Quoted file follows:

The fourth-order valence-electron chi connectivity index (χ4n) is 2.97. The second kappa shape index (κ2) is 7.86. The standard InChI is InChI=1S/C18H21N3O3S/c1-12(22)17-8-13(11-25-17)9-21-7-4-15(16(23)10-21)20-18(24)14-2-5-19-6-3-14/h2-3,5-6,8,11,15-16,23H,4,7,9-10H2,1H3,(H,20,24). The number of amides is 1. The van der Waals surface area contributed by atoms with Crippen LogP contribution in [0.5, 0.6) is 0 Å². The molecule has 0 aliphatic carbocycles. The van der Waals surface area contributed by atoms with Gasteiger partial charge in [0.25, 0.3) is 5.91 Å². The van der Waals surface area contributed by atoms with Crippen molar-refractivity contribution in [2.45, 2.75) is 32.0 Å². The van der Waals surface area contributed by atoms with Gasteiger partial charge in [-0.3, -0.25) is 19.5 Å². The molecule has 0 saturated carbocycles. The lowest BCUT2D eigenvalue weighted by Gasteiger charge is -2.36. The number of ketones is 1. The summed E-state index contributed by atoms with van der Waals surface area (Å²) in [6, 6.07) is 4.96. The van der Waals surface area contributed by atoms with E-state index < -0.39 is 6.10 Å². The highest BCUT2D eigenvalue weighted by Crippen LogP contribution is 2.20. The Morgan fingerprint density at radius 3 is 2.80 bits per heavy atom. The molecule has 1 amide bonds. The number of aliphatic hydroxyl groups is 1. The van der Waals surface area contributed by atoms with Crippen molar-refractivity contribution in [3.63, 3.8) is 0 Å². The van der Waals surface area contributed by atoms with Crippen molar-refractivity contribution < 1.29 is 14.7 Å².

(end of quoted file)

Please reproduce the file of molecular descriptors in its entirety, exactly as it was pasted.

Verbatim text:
The fourth-order valence-electron chi connectivity index (χ4n) is 2.97. The second kappa shape index (κ2) is 7.86. The standard InChI is InChI=1S/C18H21N3O3S/c1-12(22)17-8-13(11-25-17)9-21-7-4-15(16(23)10-21)20-18(24)14-2-5-19-6-3-14/h2-3,5-6,8,11,15-16,23H,4,7,9-10H2,1H3,(H,20,24). The number of amides is 1. The van der Waals surface area contributed by atoms with Crippen LogP contribution in [0.5, 0.6) is 0 Å². The molecule has 0 aliphatic carbocycles. The van der Waals surface area contributed by atoms with Gasteiger partial charge in [0.25, 0.3) is 5.91 Å². The van der Waals surface area contributed by atoms with Crippen molar-refractivity contribution in [2.45, 2.75) is 32.0 Å². The van der Waals surface area contributed by atoms with Gasteiger partial charge in [-0.3, -0.25) is 19.5 Å². The molecule has 0 saturated carbocycles. The lowest BCUT2D eigenvalue weighted by Gasteiger charge is -2.36. The number of ketones is 1. The summed E-state index contributed by atoms with van der Waals surface area (Å²) in [6, 6.07) is 4.96. The van der Waals surface area contributed by atoms with E-state index < -0.39 is 6.10 Å². The highest BCUT2D eigenvalue weighted by Crippen LogP contribution is 2.20. The Morgan fingerprint density at radius 3 is 2.80 bits per heavy atom. The molecule has 1 amide bonds. The number of aliphatic hydroxyl groups is 1. The van der Waals surface area contributed by atoms with Crippen molar-refractivity contribution in [3.63, 3.8) is 0 Å². The van der Waals surface area contributed by atoms with Crippen molar-refractivity contribution < 1.29 is 14.7 Å².